The Fiber Bragg grating (FBG) sensor, due to its high sensitivity, resistance to electromagnetic interference, good durability, low cost, and more importantly capability of real-time monitoring, has become a widely accepted sensing alternative for strain [27,28,29], temperature [29,30,31], and possibly crack measurements [32,33] in civil engineering fields. Studies of using FBG sensors in crack detection on concrete and metallic structures had shown that distinguishable data alter could be observed when cracks initiated. Several studies further showed the ability of FBG sensors to locate crack position together with the use of other types of detection methods, such as acoustic emission [34] and ultrasonic sensor system [35]. The advantages of FBG sensor also make it a potential candidate for corrosion monitoring for structures. Lately, several attempts for applying FBG sensor in corrosion of steel rebar in concrete had been made [36,37,38], demonstrating that noticeable data shift would happen along with the corrosion growth [39,40]. Nevertheless, to date, limited sensing technologies can monitor the corrosion of structural steels with thermal sprayed metallic coatings due to the harsh environment during the thermal spraying process.
In this paper, a corrosion and crack monitoring system for thermal sprayed metallic coatings was developed using embedded FBG sensors. The paper is structured as follows: Section 2 introduces the principle to quantify corrosion rate by the output of embedded FBG sensors and designs the method of embedment of FBG sensors in thermal sprayed metallic coatings; Section 3 provides the setup of proof-of-concept experiments; Section 4 discusses the experimental results with a comparison to visual inspection and electrochemical corrosion rate measurements; and at least Section 5 delivers the conclusions and prospective future work.

2. Operational Principles

The corrosion of a metal is an electrochemical process. Although there are various factors controlling the process of corrosion, including the physical and chemical properties of metal, the roughness of metal surface, temperature, etc., it is clear that presence of both water and oxygen is necessary for electrochemical reaction of corrosion to occur. With the presence of free electrons, water and oxygen, reduction happens at cathodes, as shown in the reaction below [3,41]:
2H2O + O2 + 4e = 4OH
Reduction at cathodes will introduce a material property change of the cathodes, for instance, for steel material, the iron will change to oxidized iron with size ten times larger the original iron particles. Thus, detecting the material volume or expansion change using sensing techniques throughout the corrosion process can potentially reveal the corrosion mechanism of the electrochemical process of metals.

2.1. Principle of FBG Sensor

In this paper, a FBG sensor will be used to detect the corrosion and crack initiation in thermal sprayed metallic coatings. Figure 1 shows a typical structure of a FBG sensor. It is fabricated by periodic heating of fiber core using high-power UV laser, inducing a periodic modulation of the core refractive index. With the modulation, if a broadband light beam is transmitted through the FBG, part of the incoming light with certain wavelength will be reflected showing a dip in the reflected light spectrum, known as Bragg wavelength (λB). The Bragg wavelength needs to meet the Bragg condition with effective refractive index (neff) and grating pitch (Λ), as [42]:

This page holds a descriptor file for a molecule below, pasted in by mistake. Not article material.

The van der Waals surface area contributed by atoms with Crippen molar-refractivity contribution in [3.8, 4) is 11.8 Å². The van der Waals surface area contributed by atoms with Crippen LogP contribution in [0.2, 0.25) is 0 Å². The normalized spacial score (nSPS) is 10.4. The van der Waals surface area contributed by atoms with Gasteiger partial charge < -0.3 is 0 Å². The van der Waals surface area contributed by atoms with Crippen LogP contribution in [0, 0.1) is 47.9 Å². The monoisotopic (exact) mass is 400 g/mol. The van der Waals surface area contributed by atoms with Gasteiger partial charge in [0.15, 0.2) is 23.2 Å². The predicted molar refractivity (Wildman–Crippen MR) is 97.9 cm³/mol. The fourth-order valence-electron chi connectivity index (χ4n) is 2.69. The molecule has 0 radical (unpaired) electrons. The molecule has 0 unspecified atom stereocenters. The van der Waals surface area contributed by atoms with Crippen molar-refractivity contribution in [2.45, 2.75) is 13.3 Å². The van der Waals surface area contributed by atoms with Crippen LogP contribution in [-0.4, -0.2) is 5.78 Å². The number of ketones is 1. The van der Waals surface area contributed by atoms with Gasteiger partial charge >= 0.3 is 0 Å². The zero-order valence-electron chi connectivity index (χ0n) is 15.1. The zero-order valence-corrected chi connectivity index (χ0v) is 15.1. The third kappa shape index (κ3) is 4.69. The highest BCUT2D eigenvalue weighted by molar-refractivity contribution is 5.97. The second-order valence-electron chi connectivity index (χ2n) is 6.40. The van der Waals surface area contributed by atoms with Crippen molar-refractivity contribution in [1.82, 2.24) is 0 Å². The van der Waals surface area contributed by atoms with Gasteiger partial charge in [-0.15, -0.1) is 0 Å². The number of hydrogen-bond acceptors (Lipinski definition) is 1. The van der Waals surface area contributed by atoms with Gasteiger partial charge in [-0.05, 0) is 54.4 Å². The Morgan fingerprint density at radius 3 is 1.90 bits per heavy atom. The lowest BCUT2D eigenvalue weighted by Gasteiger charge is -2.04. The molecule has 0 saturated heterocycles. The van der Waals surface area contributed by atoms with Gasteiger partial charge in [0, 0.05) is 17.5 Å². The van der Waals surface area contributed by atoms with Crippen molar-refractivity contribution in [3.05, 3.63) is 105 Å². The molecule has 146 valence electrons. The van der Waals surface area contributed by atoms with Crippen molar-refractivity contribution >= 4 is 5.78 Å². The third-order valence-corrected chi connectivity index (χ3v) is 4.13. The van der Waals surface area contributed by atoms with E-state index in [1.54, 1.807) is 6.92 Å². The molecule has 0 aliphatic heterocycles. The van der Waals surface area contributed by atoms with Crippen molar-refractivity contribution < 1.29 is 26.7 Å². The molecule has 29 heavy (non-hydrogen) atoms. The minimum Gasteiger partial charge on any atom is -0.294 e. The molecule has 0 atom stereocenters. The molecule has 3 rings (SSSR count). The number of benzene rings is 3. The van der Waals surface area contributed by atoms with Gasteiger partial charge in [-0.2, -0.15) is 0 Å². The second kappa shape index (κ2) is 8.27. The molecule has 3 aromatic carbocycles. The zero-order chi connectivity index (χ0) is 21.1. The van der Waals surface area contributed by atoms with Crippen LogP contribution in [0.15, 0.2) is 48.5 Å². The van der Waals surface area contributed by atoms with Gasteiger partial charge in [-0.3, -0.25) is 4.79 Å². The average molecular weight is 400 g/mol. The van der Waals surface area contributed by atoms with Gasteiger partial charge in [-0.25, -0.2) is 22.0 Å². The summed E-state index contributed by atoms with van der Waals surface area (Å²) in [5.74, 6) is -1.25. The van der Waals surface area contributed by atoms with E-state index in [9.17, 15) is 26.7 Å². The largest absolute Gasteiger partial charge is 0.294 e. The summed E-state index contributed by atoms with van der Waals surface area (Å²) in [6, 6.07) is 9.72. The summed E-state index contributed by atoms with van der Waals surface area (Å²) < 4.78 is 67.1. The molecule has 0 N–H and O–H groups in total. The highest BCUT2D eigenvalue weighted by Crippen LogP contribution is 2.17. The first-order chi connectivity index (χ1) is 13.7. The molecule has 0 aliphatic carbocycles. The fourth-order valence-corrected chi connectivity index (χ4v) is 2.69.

λB = 2neff·Λ
The effective refractive index (neff) is determined by the transmitting media, which is optical fiber core in the case of a FBG. It will not change as there is no material change related to optical fiber core during its use. However, the grating pitch (Λ) does change with length variation of FBG, whether it is caused by a temperature raise/drop (ΔT) or an external tension/compression (εc). This will result in a shift in Bragg wavelength. From the wavelength spectrum of reflected light, a shift in peak wavelength can be found as shown in Figure 2. The amount of Bragg wavelength change with strains or temperatures can be calculated as below [42]:
Δ λ B λ B = ( 1 P e ) · ε c + [ ( 1 P e ) · α + ξ ] · Δ T
where Pe is the photoelastic constant of the fiber and α is the thermal expansion coefficient of the fiber, both determined by the material of fiber. The temperature effects in Equation (2) could be eliminated by applying a reference sensor.
If the Bragg wavelength of temperature reference sensor is λref, then the wavelength change induced by external strain can be described as:
Δ λ B λ B = ( 1 P e ) · ε c + Δ λ ref λ ref
If a reference sensor is selected with λ ref λ B , the wavelength change after elimination of temperature effects ( Δ λ = Δ λ B Δ λ ref ) can be expressed as:
Δ λ = Δ λ B Δ λ ref = ( 1 P e ) · λ B · ε c
Hence, with the measurement of Bragg wavelength change of a test sensor and a reference sensor, the strain on a FBG can be calculated, which may further relate to corrosion and crack progressing status.

2.2. Operational Principle of the Corrosion and Crack Sensing in Coatings Using Embedded FBG Sensors

To monitor corrosion and cracks in the thermal sprayed metallic coatings, it is required to embed the FBG sensor inside the coating. When embedded, the coating acts as constrains to the FBG sensor with an initial strain, ε0, introducing an initial Bragg wavelength of, λ0. If no corrosion or crack occurs, the Bragg wavelength will only vary with surrounding temperature. With a temperature reference FBG sensor on site, no Bragg wavelength change of the test sensor is expected based on Equation (4). However, when corrosion occurs in the steel substrate or in the metallic coatings, as shown in Figure 3, the corrosion products will push the coating up, inducing a strain on the FBG sensor, as εi, that can be monitored by the Bragg wavelength change of the FBG sensors, as λi, where i is corrosion time step.